Jason Orange had been breakdancing for some time when he auditioned for Kick It (later to become Take That). As the band was formed, dancing was his primary role (he actually did not even sing the back vocals during the original run from 1990 to 1996). The band was orbiting around Gary Barlow whose musical inclinations provided a basis for the band. However, it was the energetic and hyped movements of Jason Orange and Howard Donald which caught the eyes while the ears were listening to Barlow accompanied by Mark Owen and Robbie Williams. They were all still pretty young during the 90s when they were catapulted to the stars. When Robbie Williams’s drug abuse begun to influence bands ability to fulfill their obligations, it was Jason Orange who persuaded him to depart from the band (for the benefit of both sides).
During their first live tour in 1995, Take That was often praised for their performances (vocal as well as visual). Their ballads and pop singles charged with a dance beat took over the (mostly teenage) world. However, the band decided to part way in 1996 and released a Greatest Hits farewell album.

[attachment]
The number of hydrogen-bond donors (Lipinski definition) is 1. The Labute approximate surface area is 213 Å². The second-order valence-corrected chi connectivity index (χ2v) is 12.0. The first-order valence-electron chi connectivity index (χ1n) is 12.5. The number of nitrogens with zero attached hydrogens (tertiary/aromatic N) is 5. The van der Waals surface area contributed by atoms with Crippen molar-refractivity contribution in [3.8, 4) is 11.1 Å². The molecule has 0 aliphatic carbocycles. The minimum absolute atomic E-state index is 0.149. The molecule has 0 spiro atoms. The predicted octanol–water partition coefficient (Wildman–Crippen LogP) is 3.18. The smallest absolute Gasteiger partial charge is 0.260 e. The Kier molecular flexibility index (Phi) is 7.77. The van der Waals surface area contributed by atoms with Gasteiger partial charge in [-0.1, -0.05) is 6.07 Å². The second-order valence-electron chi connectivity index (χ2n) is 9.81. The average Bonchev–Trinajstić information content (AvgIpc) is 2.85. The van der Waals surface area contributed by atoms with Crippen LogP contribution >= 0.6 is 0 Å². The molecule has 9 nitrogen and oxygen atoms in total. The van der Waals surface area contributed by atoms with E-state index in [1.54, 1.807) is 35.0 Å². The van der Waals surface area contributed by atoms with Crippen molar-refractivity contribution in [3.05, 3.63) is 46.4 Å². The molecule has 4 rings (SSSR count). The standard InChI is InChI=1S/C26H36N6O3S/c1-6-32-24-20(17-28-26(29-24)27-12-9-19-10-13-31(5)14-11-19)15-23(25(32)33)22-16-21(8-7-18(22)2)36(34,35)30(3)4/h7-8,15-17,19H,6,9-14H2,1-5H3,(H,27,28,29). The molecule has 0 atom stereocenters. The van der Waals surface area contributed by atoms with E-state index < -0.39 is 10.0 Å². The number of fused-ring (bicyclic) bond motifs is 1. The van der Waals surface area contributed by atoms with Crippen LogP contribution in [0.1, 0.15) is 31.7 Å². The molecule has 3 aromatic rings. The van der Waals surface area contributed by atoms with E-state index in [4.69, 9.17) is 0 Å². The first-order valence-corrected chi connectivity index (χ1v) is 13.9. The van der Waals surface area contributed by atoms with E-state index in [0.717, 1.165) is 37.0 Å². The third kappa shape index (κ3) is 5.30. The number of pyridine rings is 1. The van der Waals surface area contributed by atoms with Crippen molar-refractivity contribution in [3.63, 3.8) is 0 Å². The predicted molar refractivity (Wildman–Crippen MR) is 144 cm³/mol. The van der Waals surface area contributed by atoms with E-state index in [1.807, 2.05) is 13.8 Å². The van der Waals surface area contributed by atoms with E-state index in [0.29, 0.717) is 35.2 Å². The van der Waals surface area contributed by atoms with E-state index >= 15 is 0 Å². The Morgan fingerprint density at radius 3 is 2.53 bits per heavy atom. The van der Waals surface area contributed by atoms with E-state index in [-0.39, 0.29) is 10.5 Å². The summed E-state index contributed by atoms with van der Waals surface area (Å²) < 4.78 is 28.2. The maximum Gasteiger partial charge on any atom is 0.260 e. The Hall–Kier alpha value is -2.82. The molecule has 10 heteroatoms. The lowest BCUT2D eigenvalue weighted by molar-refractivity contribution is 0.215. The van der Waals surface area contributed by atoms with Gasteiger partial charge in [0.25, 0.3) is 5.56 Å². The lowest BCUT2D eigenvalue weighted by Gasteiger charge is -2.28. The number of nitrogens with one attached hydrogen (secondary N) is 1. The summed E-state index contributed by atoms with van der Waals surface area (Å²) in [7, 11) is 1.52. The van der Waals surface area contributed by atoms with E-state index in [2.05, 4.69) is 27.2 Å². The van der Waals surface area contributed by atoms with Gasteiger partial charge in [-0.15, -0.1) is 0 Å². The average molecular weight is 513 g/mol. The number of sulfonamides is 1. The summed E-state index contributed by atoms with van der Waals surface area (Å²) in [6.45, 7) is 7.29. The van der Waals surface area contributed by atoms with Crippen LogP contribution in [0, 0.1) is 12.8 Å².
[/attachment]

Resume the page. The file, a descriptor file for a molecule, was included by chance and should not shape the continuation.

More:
Almost ten years later, after the shooting of a documentary movie on the band, Barlow, Owen, Orange and Donald decide to give it a one more chance (especially after the commercial and critical success of the documentary). From the first new single, Take That caused a frenzy among old and new fans and received an almost unanimous song of praise from the critics. The band became a little less Barlow-oriented and now all the members participated in the vocals. Jason Orange commented how he felt he finally got a voice he did not have in the first run. However, although the band proceeded with making albums and developing their musical orientations and paths, Jason seems to have been unsure about his willingness to be a part of the industry. The band members ensured him to give it a try. A few years later, in September of 2014, Jason announced he was withdrawing from Take That. The band members expressed sincere grief for the occurrence and the parting was amicable on both sides.